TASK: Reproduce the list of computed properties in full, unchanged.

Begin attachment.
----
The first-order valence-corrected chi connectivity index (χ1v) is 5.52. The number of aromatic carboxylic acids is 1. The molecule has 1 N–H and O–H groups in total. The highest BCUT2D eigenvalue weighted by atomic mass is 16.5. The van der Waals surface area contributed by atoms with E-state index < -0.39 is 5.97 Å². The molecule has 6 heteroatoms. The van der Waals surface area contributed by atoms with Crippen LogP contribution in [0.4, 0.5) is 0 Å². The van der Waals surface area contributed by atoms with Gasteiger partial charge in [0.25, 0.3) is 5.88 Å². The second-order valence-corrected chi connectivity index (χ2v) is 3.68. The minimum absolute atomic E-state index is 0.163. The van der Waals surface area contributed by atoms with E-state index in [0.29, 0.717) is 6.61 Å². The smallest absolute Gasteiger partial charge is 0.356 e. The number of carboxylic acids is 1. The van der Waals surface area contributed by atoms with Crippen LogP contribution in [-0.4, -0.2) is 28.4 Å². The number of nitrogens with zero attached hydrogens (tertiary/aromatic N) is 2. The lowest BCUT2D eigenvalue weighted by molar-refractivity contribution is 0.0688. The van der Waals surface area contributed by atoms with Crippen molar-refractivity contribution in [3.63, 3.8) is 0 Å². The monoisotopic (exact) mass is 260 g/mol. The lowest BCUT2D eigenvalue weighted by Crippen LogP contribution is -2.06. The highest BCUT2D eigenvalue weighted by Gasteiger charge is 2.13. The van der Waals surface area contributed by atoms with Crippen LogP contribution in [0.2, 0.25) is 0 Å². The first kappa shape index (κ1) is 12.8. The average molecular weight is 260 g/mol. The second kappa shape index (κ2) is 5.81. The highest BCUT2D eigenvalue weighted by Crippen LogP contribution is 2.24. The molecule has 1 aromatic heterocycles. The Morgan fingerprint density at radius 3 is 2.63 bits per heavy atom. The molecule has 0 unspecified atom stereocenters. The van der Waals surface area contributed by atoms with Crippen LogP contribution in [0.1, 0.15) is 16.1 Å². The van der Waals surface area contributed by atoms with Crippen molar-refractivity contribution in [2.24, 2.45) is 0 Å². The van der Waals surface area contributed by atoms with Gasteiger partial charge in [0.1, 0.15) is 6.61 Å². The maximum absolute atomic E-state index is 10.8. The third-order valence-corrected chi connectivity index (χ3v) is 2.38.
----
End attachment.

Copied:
The first-order valence-corrected chi connectivity index (χ1v) is 5.52. The number of aromatic carboxylic acids is 1. The molecule has 1 N–H and O–H groups in total. The highest BCUT2D eigenvalue weighted by atomic mass is 16.5. The van der Waals surface area contributed by atoms with E-state index < -0.39 is 5.97 Å². The molecule has 6 heteroatoms. The van der Waals surface area contributed by atoms with Crippen LogP contribution in [0.4, 0.5) is 0 Å². The van der Waals surface area contributed by atoms with Gasteiger partial charge in [0.25, 0.3) is 5.88 Å². The second-order valence-corrected chi connectivity index (χ2v) is 3.68. The minimum absolute atomic E-state index is 0.163. The van der Waals surface area contributed by atoms with E-state index in [0.29, 0.717) is 6.61 Å². The smallest absolute Gasteiger partial charge is 0.356 e. The number of carboxylic acids is 1. The van der Waals surface area contributed by atoms with Crippen LogP contribution in [-0.4, -0.2) is 28.4 Å². The number of nitrogens with zero attached hydrogens (tertiary/aromatic N) is 2. The lowest BCUT2D eigenvalue weighted by molar-refractivity contribution is 0.0688. The van der Waals surface area contributed by atoms with Crippen molar-refractivity contribution in [3.63, 3.8) is 0 Å². The monoisotopic (exact) mass is 260 g/mol. The lowest BCUT2D eigenvalue weighted by Crippen LogP contribution is -2.06. The highest BCUT2D eigenvalue weighted by Gasteiger charge is 2.13. The van der Waals surface area contributed by atoms with Crippen LogP contribution in [0.2, 0.25) is 0 Å². The first kappa shape index (κ1) is 12.8. The average molecular weight is 260 g/mol. The second kappa shape index (κ2) is 5.81. The highest BCUT2D eigenvalue weighted by Crippen LogP contribution is 2.24. The molecule has 1 aromatic heterocycles. The Morgan fingerprint density at radius 3 is 2.63 bits per heavy atom. The molecule has 0 unspecified atom stereocenters. The van der Waals surface area contributed by atoms with Crippen LogP contribution in [0.1, 0.15) is 16.1 Å². The van der Waals surface area contributed by atoms with Crippen molar-refractivity contribution in [2.24, 2.45) is 0 Å². The van der Waals surface area contributed by atoms with Gasteiger partial charge in [0.1, 0.15) is 6.61 Å². The maximum absolute atomic E-state index is 10.8. The third-order valence-corrected chi connectivity index (χ3v) is 2.38.